• States/Union territories not reporting Slums-Manipur,Daman & Diu ,Dadra & Nagar Haveli,AND Lakshadweep

  • Maharashtra leads in the no of population of slum dwellers followed by AP,WB,UP and TN

  • Literacy rate in slum-dwellers is highest in Mizoram(98.1) followed by Kerala(93.1),Tripura(90.7),Meghalaya(89.0) and Nagaland(88.8)

  • Literacy rate in slum-dwellers is lowest in Chandigarh followed by J&K,Bihar,UP and Arunachal Pradesh-66.4,68.0,68.2,69.0 and 69.4 respectively.

 

Observations and Analysis

  • Census data shows families living in slums have a far better child sex ratio than the urban Indian average.. The child sex ratio (0-6 years) of an average slum household is 922 girls for every 1,000 boys, compared to 905 for urban India

  • The proportion of SCs living in slums has risen over the last decade. Scheduled Castes in slums have far better sex ratios than other urban communities

  • that Indian slums are amongst the most unequal and least inclusive in the world.

  • It would be incorrect to attribute migration as the principal reason for the increase in slums. As the expert group on urban poverty and slums for the formulation of the Twelfth Five-Year Plan has clearly stated, their proliferation is a result of the failure of housing policies.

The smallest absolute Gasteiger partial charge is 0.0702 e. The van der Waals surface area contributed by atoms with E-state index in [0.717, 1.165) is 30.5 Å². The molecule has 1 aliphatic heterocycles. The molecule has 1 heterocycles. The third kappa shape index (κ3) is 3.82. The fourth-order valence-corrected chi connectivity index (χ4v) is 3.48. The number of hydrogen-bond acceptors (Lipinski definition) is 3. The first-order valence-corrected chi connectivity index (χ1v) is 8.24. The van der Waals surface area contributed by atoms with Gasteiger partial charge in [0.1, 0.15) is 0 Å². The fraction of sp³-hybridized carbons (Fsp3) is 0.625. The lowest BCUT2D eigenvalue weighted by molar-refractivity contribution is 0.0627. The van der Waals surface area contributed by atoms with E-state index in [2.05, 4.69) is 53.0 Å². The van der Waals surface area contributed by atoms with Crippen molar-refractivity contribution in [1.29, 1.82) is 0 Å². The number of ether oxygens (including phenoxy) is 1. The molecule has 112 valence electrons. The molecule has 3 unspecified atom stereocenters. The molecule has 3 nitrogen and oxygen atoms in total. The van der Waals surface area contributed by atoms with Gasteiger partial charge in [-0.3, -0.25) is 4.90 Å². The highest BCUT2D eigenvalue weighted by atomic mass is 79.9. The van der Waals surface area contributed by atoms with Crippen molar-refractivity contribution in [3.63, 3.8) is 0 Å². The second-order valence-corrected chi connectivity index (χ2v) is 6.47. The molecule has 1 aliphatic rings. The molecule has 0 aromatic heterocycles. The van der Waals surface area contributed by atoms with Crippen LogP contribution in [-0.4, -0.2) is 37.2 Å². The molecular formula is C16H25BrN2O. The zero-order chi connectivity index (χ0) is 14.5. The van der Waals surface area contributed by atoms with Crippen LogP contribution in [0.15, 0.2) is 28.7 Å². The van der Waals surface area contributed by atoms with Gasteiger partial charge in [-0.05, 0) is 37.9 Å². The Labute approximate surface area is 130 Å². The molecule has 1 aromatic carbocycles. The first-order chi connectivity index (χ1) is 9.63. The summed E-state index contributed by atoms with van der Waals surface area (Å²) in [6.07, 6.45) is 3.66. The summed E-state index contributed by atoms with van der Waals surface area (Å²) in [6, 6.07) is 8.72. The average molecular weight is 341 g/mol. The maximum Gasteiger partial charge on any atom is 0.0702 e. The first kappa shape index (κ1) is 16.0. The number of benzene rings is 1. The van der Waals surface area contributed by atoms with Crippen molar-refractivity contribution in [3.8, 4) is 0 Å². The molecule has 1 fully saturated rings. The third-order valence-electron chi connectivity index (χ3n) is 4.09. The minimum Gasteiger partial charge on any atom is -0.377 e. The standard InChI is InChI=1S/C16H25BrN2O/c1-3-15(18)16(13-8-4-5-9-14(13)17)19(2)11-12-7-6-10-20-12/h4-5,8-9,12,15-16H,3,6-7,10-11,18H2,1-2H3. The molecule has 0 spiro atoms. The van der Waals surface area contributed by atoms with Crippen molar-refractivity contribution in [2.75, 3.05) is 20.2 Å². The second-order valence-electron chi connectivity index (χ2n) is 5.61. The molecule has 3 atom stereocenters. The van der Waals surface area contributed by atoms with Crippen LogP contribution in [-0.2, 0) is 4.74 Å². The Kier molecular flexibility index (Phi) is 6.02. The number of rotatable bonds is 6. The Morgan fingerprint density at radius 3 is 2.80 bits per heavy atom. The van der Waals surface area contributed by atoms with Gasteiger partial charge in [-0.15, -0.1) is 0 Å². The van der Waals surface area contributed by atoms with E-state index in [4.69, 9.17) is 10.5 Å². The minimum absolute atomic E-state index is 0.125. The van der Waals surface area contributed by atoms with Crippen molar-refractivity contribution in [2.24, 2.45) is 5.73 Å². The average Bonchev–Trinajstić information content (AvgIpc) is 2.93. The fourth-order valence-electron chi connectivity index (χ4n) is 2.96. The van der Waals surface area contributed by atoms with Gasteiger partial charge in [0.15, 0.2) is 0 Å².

• The interest subsidy scheme, which is meant to provide financial assistance to lower income groups to secure housing and enable construction of three lakh units, has so far reached only 13,485 beneficiaries. Similarly, many State governments have failed to implement the National Urban Housing and Habitat Policy’s recommendation to allocate 15 per cent of land in residential projects for housing the poor.

  • Following the failure of many earlier schemes, the government launched a new one entitled Rajiv Awas Yojana (RAY) in 2011. RAY has promised slum free cities in future, and commits to rehabilitate existing slum dwellers in the same place where they are living, provide secure tenure and improve access to services and sanitation.

  • The key challenge is to provide serviced land for social housing

  • How much we can rely on the urban slum census is also questionable,because many urban slums are unaccounted for with NO basic facilities in many parts of the country and the upcoming slums on the fringes of many metros are also unaccounted.

 

Without effective implementation of policies  it would be difficult to prevent the formation of new slums.Sustainable and equitable urban development is possible only when our cities adequately address the issue of housing the poor.

 

Trade Bloc Blues: RCEP v/s TPP tussle and INDIA


Backgrounder:

  • What is RCEP?-Regional Comprehensive Economic Partnership-Regional Comprehensive Economic Partnership (RCEP) is a Free Trade Agreement (FTA) scheme of the 10 ASEAN Member States and its FTA Partners (Australia, China, India, Japan,Korea and New Zealand) to be concluded by the end of 2015

  • What is TPP?-Trans-Pacific Partnership-The TPP is a proposed free trade agreement under negotiation by (as of August 2013) Australia, Brunei, Chile, Canada, Japan,Malaysia, Mexico, New Zealand, Peru, Singapore, the United States, and Vietnam.